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Old 15 July 2010, 06:04 PM
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Originally Posted by Dr. Winston O'Boogie View Post
The moment they rebel against their human masters, causing a nuclear war where the Statue of Liberty gets demolished so that Charlton Heston can find it several centuries later.
I didn't think the war was caused by the apes or by their "rebellion" against humans. I thought it was caused by humans simply being humans, and the apes rose to domination of the world in its aftermath.
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Old 15 July 2010, 06:24 PM
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One prospect I find interesting is the creation of intelligent beings that can perform mental tasks at a human (or superhuman) level but nontheless do not and can not desire freedom.

Quote:
My gift to industry is the genetically engineered worker, or Genejack. Specially designed for labor, the Genejack's muscles and nerves are ideal for his task, and the cerebral cortex has been atrophied so that he can desire nothing except to perform his duties. Tyranny, you say? How can you tyrannize someone who cannot feel pain?

Chairman Sheng-ji Yang
"Essays on Mind and Matter"
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Old 16 July 2010, 03:50 AM
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E. Q. Taft E. Q. Taft is offline
 
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Originally Posted by Lainie View Post
I didn't think the war was caused by the apes or by their "rebellion" against humans. I thought it was caused by humans simply being humans, and the apes rose to domination of the world in its aftermath.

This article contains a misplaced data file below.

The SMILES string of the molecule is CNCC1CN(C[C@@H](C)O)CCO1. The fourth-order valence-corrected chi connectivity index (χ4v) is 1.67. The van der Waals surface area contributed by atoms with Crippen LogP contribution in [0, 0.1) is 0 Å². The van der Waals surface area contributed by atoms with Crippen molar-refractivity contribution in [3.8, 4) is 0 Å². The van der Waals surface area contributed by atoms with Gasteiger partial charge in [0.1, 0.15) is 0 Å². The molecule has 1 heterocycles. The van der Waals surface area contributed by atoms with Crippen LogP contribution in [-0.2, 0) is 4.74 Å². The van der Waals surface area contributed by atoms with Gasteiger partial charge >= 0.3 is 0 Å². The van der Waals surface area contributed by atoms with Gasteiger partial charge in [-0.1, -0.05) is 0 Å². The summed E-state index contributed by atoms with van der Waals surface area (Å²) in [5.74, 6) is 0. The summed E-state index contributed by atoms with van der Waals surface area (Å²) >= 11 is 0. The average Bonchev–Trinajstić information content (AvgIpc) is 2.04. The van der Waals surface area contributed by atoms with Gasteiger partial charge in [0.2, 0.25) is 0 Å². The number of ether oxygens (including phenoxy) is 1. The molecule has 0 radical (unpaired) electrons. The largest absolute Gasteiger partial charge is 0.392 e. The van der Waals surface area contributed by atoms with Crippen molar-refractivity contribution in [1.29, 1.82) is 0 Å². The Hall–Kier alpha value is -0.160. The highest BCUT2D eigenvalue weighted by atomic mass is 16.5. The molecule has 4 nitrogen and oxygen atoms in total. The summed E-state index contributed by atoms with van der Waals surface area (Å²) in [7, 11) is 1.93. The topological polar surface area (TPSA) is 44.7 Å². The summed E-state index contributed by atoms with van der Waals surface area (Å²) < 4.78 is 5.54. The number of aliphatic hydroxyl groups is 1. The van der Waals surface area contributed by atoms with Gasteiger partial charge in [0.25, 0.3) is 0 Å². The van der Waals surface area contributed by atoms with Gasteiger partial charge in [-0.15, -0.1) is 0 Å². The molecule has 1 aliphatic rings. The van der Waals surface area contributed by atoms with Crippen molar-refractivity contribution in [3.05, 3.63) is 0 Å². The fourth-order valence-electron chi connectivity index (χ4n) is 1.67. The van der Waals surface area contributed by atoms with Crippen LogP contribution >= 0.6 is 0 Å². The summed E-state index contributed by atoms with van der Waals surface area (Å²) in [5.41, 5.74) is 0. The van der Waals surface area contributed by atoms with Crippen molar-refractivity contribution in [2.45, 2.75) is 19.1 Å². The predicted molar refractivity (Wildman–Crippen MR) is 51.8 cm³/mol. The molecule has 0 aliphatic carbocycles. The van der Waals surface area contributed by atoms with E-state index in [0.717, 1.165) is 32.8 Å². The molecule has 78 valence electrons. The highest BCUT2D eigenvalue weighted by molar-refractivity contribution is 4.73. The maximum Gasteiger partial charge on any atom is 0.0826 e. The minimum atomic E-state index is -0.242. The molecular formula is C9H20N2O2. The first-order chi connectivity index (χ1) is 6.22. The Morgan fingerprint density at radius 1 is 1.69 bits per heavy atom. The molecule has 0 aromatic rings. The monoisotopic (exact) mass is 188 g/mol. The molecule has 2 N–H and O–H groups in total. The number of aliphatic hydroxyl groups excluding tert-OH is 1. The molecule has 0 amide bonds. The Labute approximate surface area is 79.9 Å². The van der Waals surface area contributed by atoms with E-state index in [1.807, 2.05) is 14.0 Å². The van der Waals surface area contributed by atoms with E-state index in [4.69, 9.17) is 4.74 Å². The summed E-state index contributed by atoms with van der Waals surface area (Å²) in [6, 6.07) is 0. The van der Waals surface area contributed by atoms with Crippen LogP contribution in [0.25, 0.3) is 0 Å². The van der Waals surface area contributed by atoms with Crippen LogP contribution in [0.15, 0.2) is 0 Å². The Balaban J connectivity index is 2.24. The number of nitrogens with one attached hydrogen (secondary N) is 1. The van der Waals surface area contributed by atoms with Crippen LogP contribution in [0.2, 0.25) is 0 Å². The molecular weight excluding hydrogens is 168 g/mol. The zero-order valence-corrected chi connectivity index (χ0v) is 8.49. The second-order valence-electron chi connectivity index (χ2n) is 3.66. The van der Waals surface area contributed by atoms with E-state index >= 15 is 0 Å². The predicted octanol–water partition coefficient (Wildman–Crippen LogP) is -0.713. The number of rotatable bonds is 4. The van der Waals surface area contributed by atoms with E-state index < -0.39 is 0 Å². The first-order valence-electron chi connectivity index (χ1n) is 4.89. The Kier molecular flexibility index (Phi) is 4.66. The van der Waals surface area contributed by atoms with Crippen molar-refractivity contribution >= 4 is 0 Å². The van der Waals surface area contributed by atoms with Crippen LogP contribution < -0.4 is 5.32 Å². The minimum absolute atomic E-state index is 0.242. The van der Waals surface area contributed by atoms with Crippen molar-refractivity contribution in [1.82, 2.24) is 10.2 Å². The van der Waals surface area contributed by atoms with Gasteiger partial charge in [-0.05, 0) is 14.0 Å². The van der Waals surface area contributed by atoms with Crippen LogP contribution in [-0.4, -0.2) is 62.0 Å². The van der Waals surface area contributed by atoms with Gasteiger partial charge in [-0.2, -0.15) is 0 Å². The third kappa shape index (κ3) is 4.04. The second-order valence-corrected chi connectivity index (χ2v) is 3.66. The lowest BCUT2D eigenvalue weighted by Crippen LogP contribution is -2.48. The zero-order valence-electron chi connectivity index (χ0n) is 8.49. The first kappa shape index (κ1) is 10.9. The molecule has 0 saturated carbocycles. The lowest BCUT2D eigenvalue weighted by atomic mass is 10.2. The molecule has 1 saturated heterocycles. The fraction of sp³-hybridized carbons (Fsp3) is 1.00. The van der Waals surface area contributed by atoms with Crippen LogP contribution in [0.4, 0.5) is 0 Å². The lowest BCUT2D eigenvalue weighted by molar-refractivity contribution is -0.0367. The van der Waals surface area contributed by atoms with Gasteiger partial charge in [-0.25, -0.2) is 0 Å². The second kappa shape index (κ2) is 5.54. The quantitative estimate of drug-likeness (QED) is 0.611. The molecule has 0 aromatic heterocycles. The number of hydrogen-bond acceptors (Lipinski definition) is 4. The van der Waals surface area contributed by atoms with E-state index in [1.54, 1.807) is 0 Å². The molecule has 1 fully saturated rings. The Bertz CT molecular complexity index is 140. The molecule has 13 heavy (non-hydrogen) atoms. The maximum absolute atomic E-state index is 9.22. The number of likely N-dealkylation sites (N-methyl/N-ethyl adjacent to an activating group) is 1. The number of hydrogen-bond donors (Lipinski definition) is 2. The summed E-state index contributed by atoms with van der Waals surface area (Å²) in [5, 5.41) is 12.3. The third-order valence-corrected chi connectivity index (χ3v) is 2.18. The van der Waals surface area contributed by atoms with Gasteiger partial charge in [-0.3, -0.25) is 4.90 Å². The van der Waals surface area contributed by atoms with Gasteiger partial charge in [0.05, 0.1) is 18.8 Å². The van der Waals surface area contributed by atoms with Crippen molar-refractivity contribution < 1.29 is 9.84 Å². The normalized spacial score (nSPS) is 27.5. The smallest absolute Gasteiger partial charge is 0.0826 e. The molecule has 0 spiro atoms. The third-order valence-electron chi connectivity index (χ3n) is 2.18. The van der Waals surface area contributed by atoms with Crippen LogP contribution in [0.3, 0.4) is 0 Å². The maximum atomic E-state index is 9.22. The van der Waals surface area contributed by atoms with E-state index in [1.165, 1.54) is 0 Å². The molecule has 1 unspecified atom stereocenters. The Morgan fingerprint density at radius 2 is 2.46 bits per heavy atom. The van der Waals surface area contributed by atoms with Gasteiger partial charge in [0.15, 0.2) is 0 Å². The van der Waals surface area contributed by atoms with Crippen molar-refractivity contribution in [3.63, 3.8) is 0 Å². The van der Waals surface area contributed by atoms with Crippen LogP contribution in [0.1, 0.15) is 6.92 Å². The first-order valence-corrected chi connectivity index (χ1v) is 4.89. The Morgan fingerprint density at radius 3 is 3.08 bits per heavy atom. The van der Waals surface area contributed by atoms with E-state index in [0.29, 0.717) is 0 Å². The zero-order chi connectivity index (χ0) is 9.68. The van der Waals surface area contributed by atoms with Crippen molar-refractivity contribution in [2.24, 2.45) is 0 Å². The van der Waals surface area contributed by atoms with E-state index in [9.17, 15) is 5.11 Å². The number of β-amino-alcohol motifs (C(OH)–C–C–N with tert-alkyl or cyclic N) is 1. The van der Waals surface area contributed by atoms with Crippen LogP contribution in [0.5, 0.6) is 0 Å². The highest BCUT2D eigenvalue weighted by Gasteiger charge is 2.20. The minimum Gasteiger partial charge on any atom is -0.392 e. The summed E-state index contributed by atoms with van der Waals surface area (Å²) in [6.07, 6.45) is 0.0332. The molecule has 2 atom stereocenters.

I think that's the implication from the original movie, but if you follow the film series through at least Conquest of the Planet of the Apes, you see that the apes were bred as workers and did eventually rebel. There's a bit of time-paradox involved, since the rebellion is led by a descendant of the future apes who were thrown back in time to our present in the third movie -- so it's possible that the rebellion didn't occur in the original timeline; but it does seem clear that the more intelligent apes were developed intentionally by humans before the catastrophe, rather than evolving greater intelligence afterward.

As I say, this is only if the sequels count....it may well have been the attention of the original writer that humans destroyed their civilization first. (Perhaps the fallout accelerated the mutation rate, causing the intelligent apes to arise faster than they could have naturally.)
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Old 16 July 2010, 05:10 PM
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Dr. Winston O'Boogie Dr. Winston O'Boogie is offline
 
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Quote: